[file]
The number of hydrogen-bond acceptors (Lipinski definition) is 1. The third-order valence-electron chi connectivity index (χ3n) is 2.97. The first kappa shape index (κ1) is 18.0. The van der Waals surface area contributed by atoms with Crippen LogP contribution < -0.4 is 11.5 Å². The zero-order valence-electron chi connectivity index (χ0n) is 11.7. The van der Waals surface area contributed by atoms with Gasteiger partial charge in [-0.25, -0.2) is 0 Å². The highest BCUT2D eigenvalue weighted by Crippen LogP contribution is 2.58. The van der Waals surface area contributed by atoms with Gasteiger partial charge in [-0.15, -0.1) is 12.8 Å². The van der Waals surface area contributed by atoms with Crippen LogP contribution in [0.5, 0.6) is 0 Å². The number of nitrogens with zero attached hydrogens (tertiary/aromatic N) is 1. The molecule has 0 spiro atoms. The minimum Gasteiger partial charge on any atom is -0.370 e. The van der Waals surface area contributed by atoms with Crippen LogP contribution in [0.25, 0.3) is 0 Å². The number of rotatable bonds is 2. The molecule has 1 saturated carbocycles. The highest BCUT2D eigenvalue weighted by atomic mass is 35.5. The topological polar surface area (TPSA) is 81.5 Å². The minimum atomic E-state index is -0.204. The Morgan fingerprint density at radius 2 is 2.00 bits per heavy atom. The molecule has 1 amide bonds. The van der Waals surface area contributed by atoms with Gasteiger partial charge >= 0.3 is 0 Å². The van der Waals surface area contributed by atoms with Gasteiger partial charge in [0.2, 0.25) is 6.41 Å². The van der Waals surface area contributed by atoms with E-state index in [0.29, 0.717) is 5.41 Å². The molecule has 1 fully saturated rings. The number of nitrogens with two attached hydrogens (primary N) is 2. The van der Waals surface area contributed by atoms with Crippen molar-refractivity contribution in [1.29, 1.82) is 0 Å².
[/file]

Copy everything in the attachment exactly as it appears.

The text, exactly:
The number of hydrogen-bond acceptors (Lipinski definition) is 1. The third-order valence-electron chi connectivity index (χ3n) is 2.97. The first kappa shape index (κ1) is 18.0. The van der Waals surface area contributed by atoms with Crippen LogP contribution < -0.4 is 11.5 Å². The zero-order valence-electron chi connectivity index (χ0n) is 11.7. The van der Waals surface area contributed by atoms with Gasteiger partial charge in [-0.25, -0.2) is 0 Å². The highest BCUT2D eigenvalue weighted by Crippen LogP contribution is 2.58. The van der Waals surface area contributed by atoms with Gasteiger partial charge in [-0.15, -0.1) is 12.8 Å². The van der Waals surface area contributed by atoms with Crippen LogP contribution in [0.5, 0.6) is 0 Å². The number of nitrogens with zero attached hydrogens (tertiary/aromatic N) is 1. The molecule has 0 spiro atoms. The minimum Gasteiger partial charge on any atom is -0.370 e. The van der Waals surface area contributed by atoms with Crippen LogP contribution in [0.25, 0.3) is 0 Å². The number of rotatable bonds is 2. The molecule has 1 saturated carbocycles. The highest BCUT2D eigenvalue weighted by atomic mass is 35.5. The topological polar surface area (TPSA) is 81.5 Å². The minimum atomic E-state index is -0.204. The Morgan fingerprint density at radius 2 is 2.00 bits per heavy atom. The molecule has 1 amide bonds. The van der Waals surface area contributed by atoms with Gasteiger partial charge >= 0.3 is 0 Å². The van der Waals surface area contributed by atoms with Gasteiger partial charge in [0.2, 0.25) is 6.41 Å². The van der Waals surface area contributed by atoms with E-state index in [0.29, 0.717) is 5.41 Å². The molecule has 1 fully saturated rings. The number of nitrogens with two attached hydrogens (primary N) is 2. The van der Waals surface area contributed by atoms with Crippen molar-refractivity contribution in [1.29, 1.82) is 0 Å².